It has been 10 years since nation-wide protests in Tunisialed tothe ousting of Tunisian President Zine El Abidine Ben Ali and his regime. Ben Ali led Tunisia for 23 years. Tunisia’s “Dignity Revolution” markedthe first timea long-standing Arab autocrat was removed by a mass uprising.
The protests were driven by unemployment, food inflation, corruption, lack of political freedom and poor living conditions in the country.
But too little has changed. Protests continued to escalateafter the imposition of a state of emergency in 2015, purportedly in response to escalating terrorism. This year, just days before the 10th anniversary of the Dignity Revolution, the governmentsuddenly announceda lockdown and curfew. Undeterred, peoplestillprotested, and continue to do so.
Then as now, people protested for their socio-economic rights and to achieve a measure of social justice, as well as to have their political voice heard. Successive governments have increasedrepression of civil-political rights. And corruption –- which exploits ordinary people but benefits the wealthy and influential –- remains rampant. Rather than pursuing the ‘goals of the revolution’, the government rediscovered bad old habits, ignoring, ordelegitimising dissent.
Our research hasalso foundthat worsening economic conditions, and increasing inequality, aren’t consequences of the Revolution but were produced by austerity measures. These were introduced by the government at the behest of the European Union and international financial institutions.
Roots of disaffection
Through our research, we’ve seen that Tunisians want asocial democracythat delivers both socio-economic and civil-political rights. For Tunisians, social justice and socio-economic rightsare integralparts of democracy and cannot be treated as mere outcomes.
In interviews, we’ve heard how people express frustration that the demands of 2011 were never met. And call for “another, real revolution.”
Public opinion surveys since 2011consistently showTunisians want a responsive government. They want it to provide decent public services and economic security, an end to corruption, democratic government, and social and political rights.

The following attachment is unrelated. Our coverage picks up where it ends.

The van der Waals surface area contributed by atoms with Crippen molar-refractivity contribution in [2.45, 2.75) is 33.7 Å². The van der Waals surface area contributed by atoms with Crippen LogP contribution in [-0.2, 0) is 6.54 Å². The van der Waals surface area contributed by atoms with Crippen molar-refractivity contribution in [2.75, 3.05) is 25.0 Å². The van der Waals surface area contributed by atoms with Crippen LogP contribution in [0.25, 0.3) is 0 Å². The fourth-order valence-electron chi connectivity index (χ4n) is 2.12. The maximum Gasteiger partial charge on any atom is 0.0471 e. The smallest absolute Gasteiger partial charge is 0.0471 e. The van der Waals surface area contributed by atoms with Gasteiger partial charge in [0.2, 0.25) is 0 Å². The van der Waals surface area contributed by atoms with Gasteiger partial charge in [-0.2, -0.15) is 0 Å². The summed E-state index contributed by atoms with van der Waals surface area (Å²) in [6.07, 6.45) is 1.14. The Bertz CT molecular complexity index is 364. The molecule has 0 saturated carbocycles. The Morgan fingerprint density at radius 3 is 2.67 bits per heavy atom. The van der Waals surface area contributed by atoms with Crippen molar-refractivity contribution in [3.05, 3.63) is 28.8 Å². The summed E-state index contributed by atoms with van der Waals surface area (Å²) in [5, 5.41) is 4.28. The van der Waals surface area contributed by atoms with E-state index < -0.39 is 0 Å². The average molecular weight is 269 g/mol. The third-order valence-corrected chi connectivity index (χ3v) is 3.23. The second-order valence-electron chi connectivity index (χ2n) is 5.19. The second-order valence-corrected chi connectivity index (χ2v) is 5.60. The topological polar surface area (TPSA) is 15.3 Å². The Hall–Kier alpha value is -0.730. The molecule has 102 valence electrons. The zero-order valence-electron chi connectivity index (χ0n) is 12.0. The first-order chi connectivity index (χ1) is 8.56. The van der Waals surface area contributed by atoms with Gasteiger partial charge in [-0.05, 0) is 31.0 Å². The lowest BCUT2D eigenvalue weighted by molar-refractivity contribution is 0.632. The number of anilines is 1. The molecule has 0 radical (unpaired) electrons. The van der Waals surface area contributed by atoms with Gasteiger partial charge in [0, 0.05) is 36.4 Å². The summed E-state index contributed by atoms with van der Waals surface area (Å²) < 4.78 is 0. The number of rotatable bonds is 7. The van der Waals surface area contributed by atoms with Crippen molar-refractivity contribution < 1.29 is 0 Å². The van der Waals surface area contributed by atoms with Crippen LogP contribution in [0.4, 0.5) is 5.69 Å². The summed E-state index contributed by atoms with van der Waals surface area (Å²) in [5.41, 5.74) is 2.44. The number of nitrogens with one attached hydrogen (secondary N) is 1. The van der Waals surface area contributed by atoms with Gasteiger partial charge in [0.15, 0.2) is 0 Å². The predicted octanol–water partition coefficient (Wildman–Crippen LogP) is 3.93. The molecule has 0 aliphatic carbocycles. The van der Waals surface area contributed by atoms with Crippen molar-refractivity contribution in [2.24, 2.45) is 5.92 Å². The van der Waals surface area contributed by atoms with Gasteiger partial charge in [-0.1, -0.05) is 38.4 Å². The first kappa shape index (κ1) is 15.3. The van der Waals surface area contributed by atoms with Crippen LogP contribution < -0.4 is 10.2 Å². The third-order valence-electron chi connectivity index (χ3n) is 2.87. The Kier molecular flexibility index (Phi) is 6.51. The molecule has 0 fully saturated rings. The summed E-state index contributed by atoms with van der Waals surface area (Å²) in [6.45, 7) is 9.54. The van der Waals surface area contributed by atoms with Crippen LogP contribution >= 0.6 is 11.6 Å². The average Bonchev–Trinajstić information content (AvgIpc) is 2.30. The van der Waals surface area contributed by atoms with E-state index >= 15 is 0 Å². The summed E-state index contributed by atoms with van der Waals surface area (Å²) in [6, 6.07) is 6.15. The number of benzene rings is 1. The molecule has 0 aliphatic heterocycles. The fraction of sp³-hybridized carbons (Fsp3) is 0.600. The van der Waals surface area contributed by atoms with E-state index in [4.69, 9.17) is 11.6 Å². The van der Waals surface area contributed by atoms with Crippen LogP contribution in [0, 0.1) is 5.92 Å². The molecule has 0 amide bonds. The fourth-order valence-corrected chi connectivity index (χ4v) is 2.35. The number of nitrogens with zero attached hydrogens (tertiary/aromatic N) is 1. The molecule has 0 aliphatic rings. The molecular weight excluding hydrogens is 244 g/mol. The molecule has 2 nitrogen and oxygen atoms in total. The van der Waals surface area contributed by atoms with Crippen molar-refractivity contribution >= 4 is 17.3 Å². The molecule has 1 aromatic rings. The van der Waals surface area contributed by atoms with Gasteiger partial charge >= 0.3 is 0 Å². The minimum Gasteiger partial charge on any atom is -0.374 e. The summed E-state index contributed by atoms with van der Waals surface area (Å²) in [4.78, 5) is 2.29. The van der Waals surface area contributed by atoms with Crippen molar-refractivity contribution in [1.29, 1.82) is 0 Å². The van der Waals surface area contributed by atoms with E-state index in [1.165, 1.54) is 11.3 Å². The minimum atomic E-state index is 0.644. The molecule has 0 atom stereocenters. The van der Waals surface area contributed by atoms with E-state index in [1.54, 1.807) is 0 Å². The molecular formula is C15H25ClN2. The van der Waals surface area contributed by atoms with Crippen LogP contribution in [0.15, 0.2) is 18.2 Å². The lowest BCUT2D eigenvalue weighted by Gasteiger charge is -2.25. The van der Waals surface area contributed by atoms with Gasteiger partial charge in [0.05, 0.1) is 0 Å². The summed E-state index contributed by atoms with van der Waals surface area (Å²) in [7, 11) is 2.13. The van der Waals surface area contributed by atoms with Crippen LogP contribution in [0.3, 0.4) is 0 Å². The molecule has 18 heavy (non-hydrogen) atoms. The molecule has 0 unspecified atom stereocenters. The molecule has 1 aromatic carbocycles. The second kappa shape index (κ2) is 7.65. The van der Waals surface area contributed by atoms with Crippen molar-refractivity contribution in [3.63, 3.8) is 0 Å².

Instead – according to the Arab Barometer, a central resource for quantitative research on the Middle East –two-thirds of Tunisiansthink politicians are not concerned about people’s needs. Trust in politicians, political parties, or government is extremely low. And fewer than 10% are satisfied with the government overall. They are mostly dissatisfied with the government’s job-creation record, its performance in reducing inequalities, and its fight against inflation.
Signed, sealed, but not delivered
Economic grievances drove the Dignity Revolution, and have been an issue ever since. The government has failed todeliver economic growth, debt reduction, trade or employment. Unemployment remains high, thetransition from school to employmentis increasingly difficult and jobs have become more precarious.
In addition to this, in its most recent economic assessment, the World Bankhighlighteda lack of investment, low private-sector productivity and exports below pre-revolution.
The government isn’t solely responsible for the failure to deliver on deep socio-economic reform. Our research suggests thatinternational financial institutions and Western governments are also complicit. They have encouraged –- sometimes pushed -– Tunisia toadopt neo-liberal economic policiesin exchange for aid and trade.For instance, structural reforms to public institutions and state-owned companies, reducing energy subsidies, and devaluation of the Tunisian dinar in line with the market-based exchange rate.
These policiesreduce state expenditure, which means the government cannot improve social services or income support.
Whatever policymakers think they are doing, it has not worked. Nor has it dented popular dissatisfaction. The Tunisian government, the EU and international financial institutions need to rethink ‘tried and failed’ policies. They must adopt measures that meet people’s demands for dignity, employment, and an end to corruption.
The government could, for example, invest in infrastructure -– especially in the interior –- to create employment and attract both foreign and local investment. A progressive tax structure would redistribute wealth, increase internal demand, and send people a symbolically important signal. As would protection for the unemployed and a concerted fight against corruption.
For its part, the European Union could allow Tunisia greater access to its agricultural internal market, where Tunisian produce has a competitive advantage. They could also mitigate loan repayment conditions or indeed press for reforms making work more –- not less –- rewarding and secure.
This is explains why the transition is viewed as a failure. And why, just as they did 10 years ago Tunisians are calling for “isqaat an-nizaam”: the end not just of a particular autocrat’s rule but of an entire system.